Obverse Image: Left facing Liberty with hair tied in a bun and wearing a coronet. 13 stars around.
Obverse Text: LIBERTY / 1854
Reverse Image: Eagle with wings outstretched clutching arrows and branch in talons, shield over chest with vertical stripes on bottom part and horizontal stripes on top part.
Reverse Text: UNITED STATES OF AMERICA / FIVE D. / S
The mint struck eagles and double eagles in some quantity (about 124,000 and 141,000, respectively). But it only minted a handful of quarter eagles (less than 250), and hardly more half eagles. The piece shown here is arguably the finest known. San Francisco expanded production in the next few years, adding silver coinage to the gold, and gradually assumed its position as a major producer of the nation's money.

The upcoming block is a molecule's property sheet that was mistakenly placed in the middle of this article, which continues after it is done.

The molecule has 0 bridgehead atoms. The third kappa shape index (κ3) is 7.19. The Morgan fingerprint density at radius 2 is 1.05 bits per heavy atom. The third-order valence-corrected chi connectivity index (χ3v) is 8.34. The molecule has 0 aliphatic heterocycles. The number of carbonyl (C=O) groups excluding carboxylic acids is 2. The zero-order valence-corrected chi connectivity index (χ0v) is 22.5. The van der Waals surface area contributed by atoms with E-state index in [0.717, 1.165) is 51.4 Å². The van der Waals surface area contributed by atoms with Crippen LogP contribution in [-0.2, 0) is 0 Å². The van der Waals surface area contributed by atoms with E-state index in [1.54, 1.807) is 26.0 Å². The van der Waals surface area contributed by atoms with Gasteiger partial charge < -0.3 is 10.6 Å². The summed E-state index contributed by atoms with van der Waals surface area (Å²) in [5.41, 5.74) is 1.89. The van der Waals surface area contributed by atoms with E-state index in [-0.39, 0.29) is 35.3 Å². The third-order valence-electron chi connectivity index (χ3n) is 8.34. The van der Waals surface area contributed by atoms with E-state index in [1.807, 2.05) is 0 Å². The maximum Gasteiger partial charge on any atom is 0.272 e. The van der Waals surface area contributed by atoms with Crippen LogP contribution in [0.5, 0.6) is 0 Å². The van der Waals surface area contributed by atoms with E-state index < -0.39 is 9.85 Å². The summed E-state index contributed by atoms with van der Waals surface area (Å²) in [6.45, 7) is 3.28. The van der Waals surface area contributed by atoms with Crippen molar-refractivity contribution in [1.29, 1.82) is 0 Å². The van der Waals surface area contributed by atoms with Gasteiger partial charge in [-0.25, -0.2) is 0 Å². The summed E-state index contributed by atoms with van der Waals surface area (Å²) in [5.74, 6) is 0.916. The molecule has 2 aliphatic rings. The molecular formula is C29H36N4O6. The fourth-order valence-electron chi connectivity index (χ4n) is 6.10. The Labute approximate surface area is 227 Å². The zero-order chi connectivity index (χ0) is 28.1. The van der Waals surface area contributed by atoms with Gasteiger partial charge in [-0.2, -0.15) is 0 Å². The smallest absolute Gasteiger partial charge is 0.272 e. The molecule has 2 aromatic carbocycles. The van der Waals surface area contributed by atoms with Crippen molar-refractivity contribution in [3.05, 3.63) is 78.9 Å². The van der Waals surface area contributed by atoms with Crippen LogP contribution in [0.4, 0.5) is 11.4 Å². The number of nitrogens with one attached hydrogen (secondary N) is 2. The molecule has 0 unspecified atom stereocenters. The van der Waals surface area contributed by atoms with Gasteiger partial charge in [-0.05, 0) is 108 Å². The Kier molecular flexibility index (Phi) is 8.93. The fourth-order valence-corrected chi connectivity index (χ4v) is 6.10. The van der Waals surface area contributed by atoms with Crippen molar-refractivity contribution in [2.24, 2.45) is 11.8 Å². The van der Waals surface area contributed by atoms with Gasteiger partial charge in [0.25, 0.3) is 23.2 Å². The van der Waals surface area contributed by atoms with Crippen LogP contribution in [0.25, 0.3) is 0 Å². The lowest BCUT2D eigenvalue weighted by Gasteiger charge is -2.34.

Made of California gold, this rare coin was one of the first produced at the U.S. Mint branch in San Francisco. The mintmark, "S," is stamped on the reverse. California gold initially had to be shipped for coining to the U.S. Mint in Philadelphia, an expensive, slow, and risky undertaking. Meanwhile, private mints made coins that could be used in local markets. With the opening of the San Francisco Mint in 1854, gold could be converted quickly and efficiently into U.S. legal tender.
Currently not on view
Kendrick, Kathleen M. and Peter C. Liebhold. Smithsonian Treasures of American History
National Museum of American History. Treasures of American History online exhibition